News / Asia

Some Chinese Surf Freely, for Now

Chinese youth use computers at an Internet cafe in Beijing (File Photo)
Chinese youth use computers at an Internet cafe in Beijing (File Photo)

A new web technology being championed by China is allowing a short-term gap in its so-called “Great Firewall,” which blocks Chinese Internet users from sites blacklisted by the government in Beijing. Experts say how the gap is closed could have ramifications for the entire world.

The gap exists because of IPv6, the next generation of Internet protocol designed to replace IPv4. The change is needed because the old system is about to run out of IP addresses, the combination of numbers that identify your computer over the Internet. IPv6 will offer a nearly infinite number of IP addresses.

The lack of new IPv4 addresses is being felt most acutely in China, which was allotted a relatively small share of IPv4 addresses when they were doled out in the 1980s. At the time, some four billion IP addresses seemed like enough for the entire world. But with the proliferation of networkable devices, IP addresses are becoming a scarce commodity.

Why so many IP addresses

Exactly when IPv4 addresses will become exhausted is debatable, but it’s likely to happen sometime in the next few years, according to the Internet Corporation for Assigned Names and Numbers (ICANN), which is responsible for managing IP address around the globe.

To answer the shortage, China has been a leader in rolling out IPv6. But it’s only available to a small slice of the population, mainly in the big cities and around large universities. At least some of these users seem to be able to surf without blocking or filtering.

“We have been testing IPv6 connectivity to China for the past year, and so far, it seems like the Chinese government is not paying attention to it at all,” said Andrew Lewman, the executive director of the TOR Project, an open network that helps people protect their identity online.

Lewman’s observation seems to be borne out on the ground in China, at least anecdotally.

“Many people (including me) are using IPv6 related tricks,” e-mailed one Chinese Web surfer and engineer, who wished to remain anonymous.

“Yes, I have used IPv6 to go around the firewall,” user “Dxing” told VOA on Google +.  “For now, the firewall cannot deal with IPv6,” said user “Brain,” a student in Heifei on Google +.

China has more Internet users than any other country, with more than 450 million surfers, 66 percent of whom access the Internet using cell phones.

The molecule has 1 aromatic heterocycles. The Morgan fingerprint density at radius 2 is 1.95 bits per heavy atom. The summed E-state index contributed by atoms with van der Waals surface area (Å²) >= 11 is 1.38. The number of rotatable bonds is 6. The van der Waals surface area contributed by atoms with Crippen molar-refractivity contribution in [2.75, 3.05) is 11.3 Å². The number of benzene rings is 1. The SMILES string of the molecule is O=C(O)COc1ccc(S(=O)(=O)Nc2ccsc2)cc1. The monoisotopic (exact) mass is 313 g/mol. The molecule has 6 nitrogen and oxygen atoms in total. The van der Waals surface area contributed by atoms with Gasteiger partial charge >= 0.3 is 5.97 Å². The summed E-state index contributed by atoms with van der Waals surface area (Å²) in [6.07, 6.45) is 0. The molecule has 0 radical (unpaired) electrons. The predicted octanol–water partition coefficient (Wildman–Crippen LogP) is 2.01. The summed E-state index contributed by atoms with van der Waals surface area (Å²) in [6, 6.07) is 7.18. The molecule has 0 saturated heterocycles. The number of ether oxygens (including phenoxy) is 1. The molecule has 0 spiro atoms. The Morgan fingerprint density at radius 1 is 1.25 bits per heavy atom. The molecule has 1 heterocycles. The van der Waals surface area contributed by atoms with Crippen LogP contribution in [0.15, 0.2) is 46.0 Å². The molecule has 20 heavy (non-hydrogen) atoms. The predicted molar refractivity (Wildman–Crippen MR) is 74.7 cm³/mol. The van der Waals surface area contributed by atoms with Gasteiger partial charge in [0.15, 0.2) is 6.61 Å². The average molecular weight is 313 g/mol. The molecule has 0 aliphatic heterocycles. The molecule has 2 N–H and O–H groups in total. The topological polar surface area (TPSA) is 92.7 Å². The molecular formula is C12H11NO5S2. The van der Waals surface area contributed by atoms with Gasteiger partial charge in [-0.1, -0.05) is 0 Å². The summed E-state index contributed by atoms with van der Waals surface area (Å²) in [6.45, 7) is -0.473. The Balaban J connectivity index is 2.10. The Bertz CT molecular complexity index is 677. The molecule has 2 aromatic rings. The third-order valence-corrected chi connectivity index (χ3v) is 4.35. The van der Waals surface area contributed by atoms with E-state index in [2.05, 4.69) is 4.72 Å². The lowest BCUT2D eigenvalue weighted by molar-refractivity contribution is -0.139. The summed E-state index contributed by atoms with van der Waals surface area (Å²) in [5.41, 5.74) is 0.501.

“For China to be fully on the Internet, in its full glory moving into the 21st century, it needs more phone numbers, or essentially more Internet addresses,” said David Gewirtz, an Internet expert at the U.S. Strategic Perspectives Institute.

Lewman said the number of people using IPv6 is probably in the “tens of thousands,” but he expects China to start paying attention as soon as those numbers reach a critical mass.

Another reason there’s no IPv6 firewall is the hardware is not plentiful.

“There are just not enough vendors selling the equipment to use on an IPv6 Great Firewall,” Lewman said. “Basically [the Chinese government] just has to say to vendors that there are billions of dollars to be made here.”

Once this happens, things could get very interesting.

Hal Roberts, a fellow at the Berkman Center for Internet & Society at Harvard University and an expert on Internet filtering circumvention and Internet surveillance, said IPv6 could present a double-edged sword.

On one hand, the creation of a nearly infinite number of new IP addresses could be a boon to anonymity, which largely relies on the ability of an anonymous surfer to quickly change IP addresses on the fly to avoid detection.

On the other hand, Roberts said there’s a movement, pushed largely by U.S. law enforcement agencies and the Recording Industry Association of America to build a strong association between hardware and IP addresses.

In other words, since there would be so many IPv6 addresses, it would be possible to hardwire every computer, cell phone or any other type of hardware that connects to the Internet with an IP address, making anonymity virtually impossible.

“That’s a debate that’s still happening,” said Roberts. “We don’t know which way that will go.”

Roberts added that the hardwired route could have implications far beyond China.

“It’s more likely that this would be a policy that the whole world would share. That’s the bigger risk in my mind. The bigger threat is that industry and law enforcement folks are going to convince the U.S. and everyone else that this is the best way for the Internet to be run.”

You May Like

Mali's Female Basketball Players Rebound After Islamist Occupation

Islamist extremists ruled northern Mali for most of 2012, imposing strict Sharia law, and now some 18 months later, the region is slowly getting back on its feet More

Video Vietnamese Staging Chinese Product Boycott After Oil Rig Spat